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Over the course of working on Web Application and Web Services development, developers tend to accumulate some pretty handy tools in their tool bags.  These tools can often dramatically improve productivity in development and troubleshooting process.  Now, in the spirit of holiday sharing, I’m going to open my HTTP tool bag to share with you some of the tools that I found pretty useful.   *HTTP Watch *    Often we wish that we can see the underlying HTTP request/response cycles between our local browser and our web application.  HTTP Watch   (http://www.simtec.ltd.uk/) is a browser plug-in that allows us to see just that.     After installing HTTP Watch, a new “HTTP Watch” toolbar button will show up in your Internet Explorer (the right-most button in the following screenshot).  Click on it, HTTP Watch will occupy the lower pane of your browser window.  You can click on the “Start” button to start recording the browser’s HTTP requests and the corresponding responses.  All the requests/responses are shown in the HTTP Watch pane, and you can examine all the details by selecting a request and then clicking on the appropriate tab, such as +Stream +.  This screen shot shows HTTP Watch in action.  image        Sometimes, we may be interested in observing HTTP traffic between a certain HTTP client (not necessarily our local browser) and a certain HTTP server.  We can deploy a man-in-the-middle (MITM) HTTP interceptor.  We make the HTTP client to send all its requests to the MITM, and the MITM will then forward the requests to the designated server, allowing us to view the traffic at the same time.  The following diagram illustrates the MITM concept.image   There are many MITM interceptors around.  An often used one is the open source *Apache Axis TcpMonitor *.  After downloading Axis 1.1 (the current release version) from the Axis web site (http://ws.apache.org/axis/)*  *and unpack the files to a directory (Another popular MITM tool is the *Microsoft SOAP Trace * tool, available as part of the {code:html}Microsoft SOAP Toolkit 3.0 {code}.     After download and install the MS SOAP Toolkit, you can start the SOAP Trace Tool executable +MsSoapT3.exe + at the following directory:    +\Program Files\MSSOAP\Binaries+    To start a trace, select menu +File -> New -> Formatted Trace +.  Again, you need to specify the +Listener port #, + and forward +Destination host + and +Destination port +.  Afterwards, you can observe the HTTP traffics:  image  You can see that the SOAP messages are neatly formatted.  The MS SOAPTrace tool is very useful for tracing SOAP messages.  But it’s not as useful as Axis TCPMonitor when it comes to trace other non-SOAP HTTP traffic or to view the HTTP header.    To use these MITM tool, you need to redirect the client to send request to the MITM.  If you don’t want to do that or are not able to do that, you may consider to use a passive (and often more powerful) network sniffer, such as Microsoft’s Network Monitor or the Ethereal   (http://www.ethereal.com/), which is released under GPL.         Besides monitoring HTTP traffic, at times you may want to use an interactive tool to manually construct and send HTTP requests and see the responses.  The *Microsoft Wfetch * is one such tool.  You can find more information about where to download it and how to use it in {code:html}this {code} Microsoft KB article.  The following is a screenshot of the tool in action.    image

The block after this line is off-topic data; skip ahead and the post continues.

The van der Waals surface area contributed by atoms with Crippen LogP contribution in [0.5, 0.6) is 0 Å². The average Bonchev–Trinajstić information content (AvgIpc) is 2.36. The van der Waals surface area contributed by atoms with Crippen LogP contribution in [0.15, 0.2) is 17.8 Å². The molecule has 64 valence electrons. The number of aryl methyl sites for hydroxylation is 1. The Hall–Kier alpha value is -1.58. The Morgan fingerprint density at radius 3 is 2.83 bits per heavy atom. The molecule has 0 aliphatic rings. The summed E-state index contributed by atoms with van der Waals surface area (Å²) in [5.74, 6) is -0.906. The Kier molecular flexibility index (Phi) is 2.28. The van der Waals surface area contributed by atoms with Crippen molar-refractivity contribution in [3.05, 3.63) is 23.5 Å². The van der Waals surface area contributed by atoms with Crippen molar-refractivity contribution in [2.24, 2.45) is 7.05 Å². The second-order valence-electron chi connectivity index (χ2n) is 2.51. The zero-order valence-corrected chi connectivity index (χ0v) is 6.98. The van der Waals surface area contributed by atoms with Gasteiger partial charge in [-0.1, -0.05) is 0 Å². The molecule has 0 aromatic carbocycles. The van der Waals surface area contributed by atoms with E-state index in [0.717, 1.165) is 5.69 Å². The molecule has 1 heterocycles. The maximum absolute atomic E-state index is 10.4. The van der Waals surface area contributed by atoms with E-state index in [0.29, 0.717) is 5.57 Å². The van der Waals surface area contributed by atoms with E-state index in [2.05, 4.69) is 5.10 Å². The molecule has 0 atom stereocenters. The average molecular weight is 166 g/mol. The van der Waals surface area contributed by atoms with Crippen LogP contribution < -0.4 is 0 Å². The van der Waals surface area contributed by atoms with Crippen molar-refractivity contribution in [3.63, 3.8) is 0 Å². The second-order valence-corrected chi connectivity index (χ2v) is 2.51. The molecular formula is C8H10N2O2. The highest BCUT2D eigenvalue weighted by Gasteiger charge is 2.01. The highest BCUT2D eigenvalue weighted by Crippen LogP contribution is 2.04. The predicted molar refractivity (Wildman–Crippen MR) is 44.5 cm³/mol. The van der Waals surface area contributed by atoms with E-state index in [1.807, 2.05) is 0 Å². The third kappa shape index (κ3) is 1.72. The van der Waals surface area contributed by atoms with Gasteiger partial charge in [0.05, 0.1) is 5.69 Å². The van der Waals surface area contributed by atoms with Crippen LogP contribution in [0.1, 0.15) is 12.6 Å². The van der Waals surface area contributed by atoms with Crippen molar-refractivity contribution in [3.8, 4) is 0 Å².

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  1. Dagfinn Parnas
    At the moment I am using ethereal for debugging complex user problems. It is very powerful once you learn how to use it (and it applies to all network traffic), but it’s not always very practical to install it on the users computer and I don’t want it on the servers.

    I’ll give the MITM tools you suggest a try next time.

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